Hanging in there . . + re-post

I found this wasp in amongst a pot of ivy yesterday and thought he was hiding from the wind. Sadly, I discovered, like the season, he apparently is just fading away.

The challenge for me was not only the wind, but also the fact that he was hiding amongst the ivy leaves. This required a bit of pruning on my part. I experimented with using auto ISO, which set at 1000. I felt that was too high and reduced to 800, plus using an external flash seemed to have stopped some of the movement. He was watching me as much as I was watching him, so I mainly focused on his eyes - leaving the rest of his body OOF and also, because of the wind, I was not confident enough to stack.

I did burned (luminosity mask) the lighter portions of the background as opposed to content aware because I like the somewhat abstract feel and colors. Cropped 1:1, tripod, Nikon D7200, f/10, 1/160sec., iso 800, 100mm.

Does the 1:1 crop work for you? Does he need more environment? Does the background look noisy/or not? Any and all other thoughts and comments are welcome. Thanks.

Marvelous and unique capture! Compelling detail on the face and great colors. My only nit is the top and right edge of the pinkish area in the BG, which draws my eye. (It may actually be the bottom edge of a leaf lobe.) I wonder if diffusing it a little, with something like partial opacity cloning, or some other blurring approach, would make it less distracting.

Linda, I think you did really well with this, especially on a windy day. I think the selective focus works very well. I like the curve in the stem he is on. Nicely done.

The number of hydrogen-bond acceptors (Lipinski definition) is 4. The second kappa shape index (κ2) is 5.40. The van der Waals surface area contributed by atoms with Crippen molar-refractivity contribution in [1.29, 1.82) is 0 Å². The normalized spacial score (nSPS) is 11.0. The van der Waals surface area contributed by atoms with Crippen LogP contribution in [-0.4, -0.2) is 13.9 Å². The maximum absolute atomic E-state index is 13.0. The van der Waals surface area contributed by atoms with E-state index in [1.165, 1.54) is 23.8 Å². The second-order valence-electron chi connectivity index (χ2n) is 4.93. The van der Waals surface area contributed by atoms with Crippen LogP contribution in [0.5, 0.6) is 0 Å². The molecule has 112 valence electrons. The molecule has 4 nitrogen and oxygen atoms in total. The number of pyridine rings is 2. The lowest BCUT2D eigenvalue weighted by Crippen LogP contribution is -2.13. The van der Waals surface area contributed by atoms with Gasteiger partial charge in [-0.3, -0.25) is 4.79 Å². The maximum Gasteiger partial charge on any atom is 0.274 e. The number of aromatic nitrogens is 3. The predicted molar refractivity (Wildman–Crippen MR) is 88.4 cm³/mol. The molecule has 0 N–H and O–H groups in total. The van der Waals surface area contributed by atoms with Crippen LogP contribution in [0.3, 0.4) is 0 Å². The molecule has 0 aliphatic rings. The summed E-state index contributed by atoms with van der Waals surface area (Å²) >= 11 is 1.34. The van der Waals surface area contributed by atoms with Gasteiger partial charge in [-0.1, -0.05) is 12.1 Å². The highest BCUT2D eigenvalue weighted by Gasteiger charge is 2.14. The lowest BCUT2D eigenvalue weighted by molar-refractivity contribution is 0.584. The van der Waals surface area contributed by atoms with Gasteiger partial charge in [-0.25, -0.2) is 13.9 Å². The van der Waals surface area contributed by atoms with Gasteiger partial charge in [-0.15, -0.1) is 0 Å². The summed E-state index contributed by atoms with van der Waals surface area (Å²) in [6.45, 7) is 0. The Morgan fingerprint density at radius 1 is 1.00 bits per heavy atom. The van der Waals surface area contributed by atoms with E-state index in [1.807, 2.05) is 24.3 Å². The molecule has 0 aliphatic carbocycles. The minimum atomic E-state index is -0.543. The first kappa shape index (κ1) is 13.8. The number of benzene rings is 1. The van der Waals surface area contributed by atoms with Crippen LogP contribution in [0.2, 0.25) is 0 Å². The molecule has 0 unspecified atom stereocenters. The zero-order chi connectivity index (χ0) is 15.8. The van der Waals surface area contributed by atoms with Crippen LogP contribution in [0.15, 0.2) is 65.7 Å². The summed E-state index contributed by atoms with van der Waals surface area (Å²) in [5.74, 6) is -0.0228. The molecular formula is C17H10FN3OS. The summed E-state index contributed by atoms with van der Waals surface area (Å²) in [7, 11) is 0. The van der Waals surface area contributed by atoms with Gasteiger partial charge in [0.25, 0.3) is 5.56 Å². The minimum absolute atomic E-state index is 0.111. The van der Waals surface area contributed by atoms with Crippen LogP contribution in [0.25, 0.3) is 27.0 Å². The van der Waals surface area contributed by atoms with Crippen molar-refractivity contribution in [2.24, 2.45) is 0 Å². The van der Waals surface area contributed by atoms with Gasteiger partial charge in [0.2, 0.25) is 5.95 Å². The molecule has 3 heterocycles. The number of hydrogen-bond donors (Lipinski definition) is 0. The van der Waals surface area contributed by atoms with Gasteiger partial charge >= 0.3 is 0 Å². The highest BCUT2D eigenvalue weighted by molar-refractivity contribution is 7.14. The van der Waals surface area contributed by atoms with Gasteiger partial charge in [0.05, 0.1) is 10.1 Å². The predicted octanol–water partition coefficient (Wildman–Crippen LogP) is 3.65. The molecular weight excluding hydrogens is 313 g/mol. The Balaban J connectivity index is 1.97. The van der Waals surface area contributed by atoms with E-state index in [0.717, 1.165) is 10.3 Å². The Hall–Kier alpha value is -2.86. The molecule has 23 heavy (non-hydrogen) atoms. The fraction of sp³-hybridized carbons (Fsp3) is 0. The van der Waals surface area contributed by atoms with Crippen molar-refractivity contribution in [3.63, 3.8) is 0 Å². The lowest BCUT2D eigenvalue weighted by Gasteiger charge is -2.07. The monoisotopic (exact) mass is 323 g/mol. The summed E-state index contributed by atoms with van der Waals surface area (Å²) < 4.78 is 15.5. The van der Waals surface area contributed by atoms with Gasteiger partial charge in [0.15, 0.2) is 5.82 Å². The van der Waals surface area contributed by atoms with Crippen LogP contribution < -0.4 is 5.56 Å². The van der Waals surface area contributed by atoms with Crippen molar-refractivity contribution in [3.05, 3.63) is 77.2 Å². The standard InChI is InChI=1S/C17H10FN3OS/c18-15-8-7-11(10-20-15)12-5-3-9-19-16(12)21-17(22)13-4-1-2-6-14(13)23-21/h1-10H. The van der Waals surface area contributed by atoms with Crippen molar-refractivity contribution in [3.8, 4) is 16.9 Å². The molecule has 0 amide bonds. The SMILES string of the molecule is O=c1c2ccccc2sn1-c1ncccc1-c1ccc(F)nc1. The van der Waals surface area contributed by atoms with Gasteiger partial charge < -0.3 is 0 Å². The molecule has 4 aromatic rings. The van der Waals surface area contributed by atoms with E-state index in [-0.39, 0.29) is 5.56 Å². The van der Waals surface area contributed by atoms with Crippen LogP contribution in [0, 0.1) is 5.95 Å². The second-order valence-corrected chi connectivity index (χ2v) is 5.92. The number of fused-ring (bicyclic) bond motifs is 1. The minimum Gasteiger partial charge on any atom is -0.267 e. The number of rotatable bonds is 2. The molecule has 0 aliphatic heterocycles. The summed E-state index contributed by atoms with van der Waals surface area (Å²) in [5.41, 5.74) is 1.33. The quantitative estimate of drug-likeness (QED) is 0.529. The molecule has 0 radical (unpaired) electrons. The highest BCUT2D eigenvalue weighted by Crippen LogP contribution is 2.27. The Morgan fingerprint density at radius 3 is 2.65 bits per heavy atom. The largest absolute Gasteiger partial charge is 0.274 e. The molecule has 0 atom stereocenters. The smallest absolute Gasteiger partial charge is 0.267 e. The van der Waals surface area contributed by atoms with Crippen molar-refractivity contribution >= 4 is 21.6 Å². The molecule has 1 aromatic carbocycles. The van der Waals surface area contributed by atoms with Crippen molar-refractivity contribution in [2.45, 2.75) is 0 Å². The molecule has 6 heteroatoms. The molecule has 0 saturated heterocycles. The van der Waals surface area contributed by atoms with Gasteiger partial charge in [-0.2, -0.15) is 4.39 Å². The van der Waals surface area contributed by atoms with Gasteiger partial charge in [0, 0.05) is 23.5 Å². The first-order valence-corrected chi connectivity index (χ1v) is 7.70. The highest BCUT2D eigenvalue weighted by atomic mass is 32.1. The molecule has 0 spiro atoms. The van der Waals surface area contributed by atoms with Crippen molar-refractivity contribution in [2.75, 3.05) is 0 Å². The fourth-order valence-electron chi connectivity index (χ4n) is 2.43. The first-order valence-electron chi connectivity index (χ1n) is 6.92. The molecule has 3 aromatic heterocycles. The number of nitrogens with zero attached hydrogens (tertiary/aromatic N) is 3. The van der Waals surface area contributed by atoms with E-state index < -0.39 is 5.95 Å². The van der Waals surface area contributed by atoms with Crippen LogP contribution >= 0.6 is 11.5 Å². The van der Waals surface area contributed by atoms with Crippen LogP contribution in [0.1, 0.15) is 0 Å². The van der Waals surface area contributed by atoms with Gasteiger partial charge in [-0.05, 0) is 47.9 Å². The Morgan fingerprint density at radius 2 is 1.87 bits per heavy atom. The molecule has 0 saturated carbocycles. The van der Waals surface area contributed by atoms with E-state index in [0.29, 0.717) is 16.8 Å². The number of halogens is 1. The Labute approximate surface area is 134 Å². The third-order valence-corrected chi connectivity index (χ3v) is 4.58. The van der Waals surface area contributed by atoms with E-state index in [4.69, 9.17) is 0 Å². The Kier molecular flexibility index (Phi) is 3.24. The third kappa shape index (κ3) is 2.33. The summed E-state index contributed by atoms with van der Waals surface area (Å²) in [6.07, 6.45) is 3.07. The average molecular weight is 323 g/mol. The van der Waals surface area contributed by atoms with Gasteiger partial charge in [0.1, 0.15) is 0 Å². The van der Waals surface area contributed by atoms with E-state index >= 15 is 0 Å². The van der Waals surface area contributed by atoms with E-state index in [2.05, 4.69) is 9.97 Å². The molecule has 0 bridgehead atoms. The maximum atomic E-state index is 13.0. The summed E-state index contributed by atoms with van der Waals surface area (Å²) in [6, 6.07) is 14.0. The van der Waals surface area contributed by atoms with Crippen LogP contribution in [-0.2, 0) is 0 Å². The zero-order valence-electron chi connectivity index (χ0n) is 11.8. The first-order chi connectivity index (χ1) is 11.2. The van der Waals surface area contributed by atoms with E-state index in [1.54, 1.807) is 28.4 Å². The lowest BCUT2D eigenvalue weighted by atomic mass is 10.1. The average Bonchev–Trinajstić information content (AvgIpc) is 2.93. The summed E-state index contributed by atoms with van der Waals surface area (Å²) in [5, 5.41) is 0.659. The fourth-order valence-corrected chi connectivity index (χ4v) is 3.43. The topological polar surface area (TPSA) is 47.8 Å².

Hi Linda,

I like the background and the wasp’s head is nice and sharp. I also like the plane of focus that includes the perch. This is a worker wasp and she is not a he. Well done…Jim

Linda: I have to confess that my relationships with wasps have been overwhelmingly adversarial, to the point that I rarely make them image subjects. I think you did well here and your DOF/POF choice works for me. The pink BG does pull my eye a bit. I might be tempted to just paint over it with some green from the lower part of the leaf. Nice find and a fine capture. >=))>

Thanks @Diane_Miller, @Shirley_Freeman, @Jim_Zablotny and @Bill_Fach for your wonderful comments and great suggestions. @Jim_Zablotny, I’m definitely not attuned to the sexes of wasps, I’m more long the lines of @Bill_Fach in the adversarial position. But thanks for pointing this out. Good to know when I come upon them again. @Bill_Fach and @Diane_Miller, yes, I felt the pink BG was too bright and did a luminosity mask to burn down the brightness but clearly and little more (or perhaps painting over) would help. Thanks again.

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Linda, I’d say you made good choices in dealing with the conditions. (I’ll also say that there are times when I just enjoy being out and skip the photos.) The square crop looks good, although I might slide the wasp a bit left (depending on what’s to the right…). The details in the wasp’s face and eyes stand out nicely. You can try more burning in of that leaf behind and possibly a bit of dodging of the wasp and it’s perch for more separation. In photoshop, burning in can add saturation, which doesn’t help making a part less conspicuous. If that happens I’ll add a saturation layer and desaturate along with a mask that only applies the desat to areas that “need” it.

revised wasp

Thanks Mark! All good points, great exercise and good example of how “just being out is good enough.”
I did re-crop - leaving a bit more room on the right side. Also re-did the luminosity mask, making the background darker still. . . and I lighten the wasp and then added a saturation mask to “de-saturate” just a bit. All in all I do like this better but am definitely weighing the pro and cons of how much time I want to spend at my computer vs just being outside and wandering. Thanks again for all of your great suggestions.